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The right and wrong way to refinance

A home is supposed to be a piggy bank. Every payment you make on your mortgage reduces your debt, which adds to your savings. You’re aiming to own your home free and clear by the time you retire.

But lately, many homes have morphed into credit cards. When you need extra money; that’s where you look for a cash advance. The temptation becomes especially great when you refinance your mortgage, which many of us do when interest rates drop. As you’re signing those papers, it seems soooo easy to borrow more.

Which is why people generally aren’t exactly rolling in home equity. When real estate prices go up, we should be fat and happy. But as fast as some people get a little equity, they’re borrowing it out. Many of us are tapping our homes for consumer spending, and the banks are egging us on. When you refinance, some banks will lend you more than 100 percent of the value of your house (at a higher interest rate, of course!).

Easy Money, Easy Losses

Borrowing more against your home is called cash-out refinancing. You start with, say, a $200,000 loan and replace it with one for $225,000. Traditionally; people tapped their home equity only for big-league expenses such as college tuition or a major renovation. Today you might use the money to pay off high-interest credit card debt. That sounds practical, until you realize that you’ve just spent your home equity on stuff. With cash-outs, some of the money usually leaks into new purchases as well, such as vacations, a big-screen TV, or whatever. I’d recommend cash-outs for credit card debt only if you have your spending under control. To me, that means getting through one full year without adding to your consumer debt.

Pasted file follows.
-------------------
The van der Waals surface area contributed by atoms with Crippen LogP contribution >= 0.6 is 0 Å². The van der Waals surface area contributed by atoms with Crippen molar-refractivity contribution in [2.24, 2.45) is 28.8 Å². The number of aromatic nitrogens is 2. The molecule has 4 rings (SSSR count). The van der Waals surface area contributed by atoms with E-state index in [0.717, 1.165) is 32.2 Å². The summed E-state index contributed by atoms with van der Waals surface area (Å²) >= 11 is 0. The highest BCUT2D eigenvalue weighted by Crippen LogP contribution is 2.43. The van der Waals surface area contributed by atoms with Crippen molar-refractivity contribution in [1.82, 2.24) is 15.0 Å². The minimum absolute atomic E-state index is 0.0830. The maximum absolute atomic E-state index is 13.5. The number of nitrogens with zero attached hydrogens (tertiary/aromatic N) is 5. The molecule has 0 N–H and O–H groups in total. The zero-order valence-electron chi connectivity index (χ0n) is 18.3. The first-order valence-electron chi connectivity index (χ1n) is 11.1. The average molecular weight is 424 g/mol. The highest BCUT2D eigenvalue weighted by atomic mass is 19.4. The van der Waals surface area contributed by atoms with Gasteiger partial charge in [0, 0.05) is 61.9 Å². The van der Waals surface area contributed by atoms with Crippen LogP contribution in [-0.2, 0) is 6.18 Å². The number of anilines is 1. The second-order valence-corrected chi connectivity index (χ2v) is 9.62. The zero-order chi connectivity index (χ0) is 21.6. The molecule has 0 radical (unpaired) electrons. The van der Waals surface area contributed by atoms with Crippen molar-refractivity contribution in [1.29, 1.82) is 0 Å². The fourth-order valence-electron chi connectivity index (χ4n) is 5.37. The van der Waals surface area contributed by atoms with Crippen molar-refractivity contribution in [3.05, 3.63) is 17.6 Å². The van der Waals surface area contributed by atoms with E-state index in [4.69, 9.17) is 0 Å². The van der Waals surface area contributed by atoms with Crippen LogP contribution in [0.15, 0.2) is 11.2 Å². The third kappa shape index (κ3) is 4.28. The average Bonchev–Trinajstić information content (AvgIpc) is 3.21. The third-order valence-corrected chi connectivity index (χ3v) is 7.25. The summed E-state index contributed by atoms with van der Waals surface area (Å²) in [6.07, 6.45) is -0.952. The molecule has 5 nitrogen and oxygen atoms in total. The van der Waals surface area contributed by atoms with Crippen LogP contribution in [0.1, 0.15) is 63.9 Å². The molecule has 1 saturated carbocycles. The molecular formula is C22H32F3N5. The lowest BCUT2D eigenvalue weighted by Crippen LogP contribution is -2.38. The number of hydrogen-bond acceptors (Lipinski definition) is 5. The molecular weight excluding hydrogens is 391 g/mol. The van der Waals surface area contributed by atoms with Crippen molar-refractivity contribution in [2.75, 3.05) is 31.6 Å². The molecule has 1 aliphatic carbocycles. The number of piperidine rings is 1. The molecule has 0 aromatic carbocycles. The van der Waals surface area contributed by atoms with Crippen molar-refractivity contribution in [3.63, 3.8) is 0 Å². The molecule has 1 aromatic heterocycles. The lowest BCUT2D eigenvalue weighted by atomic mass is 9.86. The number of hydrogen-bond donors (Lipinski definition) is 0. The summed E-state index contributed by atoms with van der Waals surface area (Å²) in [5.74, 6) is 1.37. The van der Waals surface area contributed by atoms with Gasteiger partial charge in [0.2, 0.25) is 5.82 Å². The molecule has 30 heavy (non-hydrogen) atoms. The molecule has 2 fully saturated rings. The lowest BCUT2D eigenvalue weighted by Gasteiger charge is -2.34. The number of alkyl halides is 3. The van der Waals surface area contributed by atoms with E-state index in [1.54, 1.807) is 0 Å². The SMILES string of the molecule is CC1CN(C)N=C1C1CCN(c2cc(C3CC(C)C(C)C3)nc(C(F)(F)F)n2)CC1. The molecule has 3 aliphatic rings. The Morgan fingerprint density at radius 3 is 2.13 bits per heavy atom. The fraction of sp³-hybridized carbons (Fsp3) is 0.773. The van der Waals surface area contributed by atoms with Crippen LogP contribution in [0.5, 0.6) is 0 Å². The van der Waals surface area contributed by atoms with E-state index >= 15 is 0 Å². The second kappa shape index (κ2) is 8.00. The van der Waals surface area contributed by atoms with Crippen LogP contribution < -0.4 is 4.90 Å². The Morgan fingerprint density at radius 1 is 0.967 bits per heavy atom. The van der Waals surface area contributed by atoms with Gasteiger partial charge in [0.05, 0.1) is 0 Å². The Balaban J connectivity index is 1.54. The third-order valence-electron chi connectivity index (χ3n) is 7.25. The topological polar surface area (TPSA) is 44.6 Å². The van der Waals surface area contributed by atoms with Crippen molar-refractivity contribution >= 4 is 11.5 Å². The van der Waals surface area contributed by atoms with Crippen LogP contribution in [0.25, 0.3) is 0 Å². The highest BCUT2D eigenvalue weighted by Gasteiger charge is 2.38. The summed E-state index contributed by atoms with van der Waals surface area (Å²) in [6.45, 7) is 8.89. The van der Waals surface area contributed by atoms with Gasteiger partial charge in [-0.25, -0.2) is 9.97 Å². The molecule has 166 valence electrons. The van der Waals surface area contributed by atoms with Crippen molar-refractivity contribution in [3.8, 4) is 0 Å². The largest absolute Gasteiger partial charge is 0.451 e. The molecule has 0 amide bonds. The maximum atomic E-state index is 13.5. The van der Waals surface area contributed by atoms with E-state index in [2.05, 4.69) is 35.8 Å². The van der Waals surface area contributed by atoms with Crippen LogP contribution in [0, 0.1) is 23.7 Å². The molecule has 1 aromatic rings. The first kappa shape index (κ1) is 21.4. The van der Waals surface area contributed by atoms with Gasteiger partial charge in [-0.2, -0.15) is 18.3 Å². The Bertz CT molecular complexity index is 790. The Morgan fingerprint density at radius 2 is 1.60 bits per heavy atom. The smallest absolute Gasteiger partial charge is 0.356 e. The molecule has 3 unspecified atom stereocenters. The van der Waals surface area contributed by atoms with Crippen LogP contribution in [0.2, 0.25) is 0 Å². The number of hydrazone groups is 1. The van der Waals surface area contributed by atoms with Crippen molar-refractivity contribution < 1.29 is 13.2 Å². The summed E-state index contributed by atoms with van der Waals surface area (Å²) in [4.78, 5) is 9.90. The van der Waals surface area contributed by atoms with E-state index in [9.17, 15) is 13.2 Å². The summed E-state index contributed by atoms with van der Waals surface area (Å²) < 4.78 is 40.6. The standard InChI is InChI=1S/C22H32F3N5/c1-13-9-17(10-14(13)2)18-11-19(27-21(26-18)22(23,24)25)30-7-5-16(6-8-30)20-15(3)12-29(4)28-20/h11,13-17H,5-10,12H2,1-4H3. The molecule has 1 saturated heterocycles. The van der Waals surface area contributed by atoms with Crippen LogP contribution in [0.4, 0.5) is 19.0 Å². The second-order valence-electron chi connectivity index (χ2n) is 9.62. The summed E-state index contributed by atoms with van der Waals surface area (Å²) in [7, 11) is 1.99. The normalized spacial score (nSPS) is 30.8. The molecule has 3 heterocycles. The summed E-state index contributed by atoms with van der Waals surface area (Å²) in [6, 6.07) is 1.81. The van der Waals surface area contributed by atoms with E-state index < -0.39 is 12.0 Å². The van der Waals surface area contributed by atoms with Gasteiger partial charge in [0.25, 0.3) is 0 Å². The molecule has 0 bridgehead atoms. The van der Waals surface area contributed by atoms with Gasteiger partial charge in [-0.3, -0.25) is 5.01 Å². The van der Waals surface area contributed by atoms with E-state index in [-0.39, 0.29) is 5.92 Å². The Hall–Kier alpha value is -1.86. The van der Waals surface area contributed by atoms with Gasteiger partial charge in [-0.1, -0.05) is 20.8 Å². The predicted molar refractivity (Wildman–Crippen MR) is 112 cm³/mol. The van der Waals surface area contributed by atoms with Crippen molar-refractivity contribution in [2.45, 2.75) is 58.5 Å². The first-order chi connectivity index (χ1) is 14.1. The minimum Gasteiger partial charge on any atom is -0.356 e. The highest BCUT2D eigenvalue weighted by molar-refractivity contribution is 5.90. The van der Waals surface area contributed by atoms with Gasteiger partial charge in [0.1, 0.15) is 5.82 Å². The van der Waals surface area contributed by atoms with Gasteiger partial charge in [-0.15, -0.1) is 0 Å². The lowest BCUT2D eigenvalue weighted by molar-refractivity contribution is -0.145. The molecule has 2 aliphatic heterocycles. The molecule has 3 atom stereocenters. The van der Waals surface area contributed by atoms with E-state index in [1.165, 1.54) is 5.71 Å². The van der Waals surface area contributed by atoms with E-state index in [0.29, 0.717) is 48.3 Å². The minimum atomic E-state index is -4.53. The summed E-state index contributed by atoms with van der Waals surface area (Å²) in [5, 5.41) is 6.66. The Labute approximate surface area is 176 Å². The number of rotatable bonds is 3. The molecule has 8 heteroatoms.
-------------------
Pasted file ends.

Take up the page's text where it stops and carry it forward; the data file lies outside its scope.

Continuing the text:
When Loans Make Sense

Is it ever a smart move to refinance? Sure, as long as your goal is to take advantage of lower interest rates rather than to fill the house with more goodies. Find out first what your closing costs will be–those up-front mortgage fees, attorneys’ bills, taxes, and so on. They can run from about $1,000 to $5,000. A new loan typically makes sense if the amount you’ll be saving covers those costs within three or four years. (If you borrow to cover the fees, as most people do, don’t forget to include the extra interest expense in your calculations. Also, be sure there’s no prepayment penalty. If you need the help you can download a free budget planner tool from our website.)

Shorter Terms = Larger Savings

There are two ways to save with a refinancing. You can use the lower mortgage rate to reduce your monthly payments. That’s the popular choice. But you’ll gain far more by reducing the term of your mortgage–say, from a 30-year loan to a 20-year or even a 15-year loan. True, with a shorter term, you might pay a little more each month (even with a lower interest rate), but a larger amount of each payment will go toward reducing your loan principal.

The differences can be astonishing. To see for yourself, ask the lender to calculate your interest savings over various periods of time.

Whichever way you go (lower payments or shorter term), don’t borrow more than 80 percent of the value of your home (60 percent if you’re over age 45). As an investment, building equity is what real estate is all about.


Be $23,987 richer in ten years

Suppose you have a $150,000, 30-year loan at 8 percent. And suppose you refinance at 7 percent for a 20-year term, paying an extra $62 a month. If you sell your house ten years later, you’ll save $23,987 in direct interest payments alone. Here’s the amazing amount you’ll gain overall.

Extra equity after the sale     $31,427
Total extra monthly payments    -$7,440
Your big gain                   $23,987


Have anything to add? Let me know in the comments.


Thanks to Money Wise Pastor for featuring this article.


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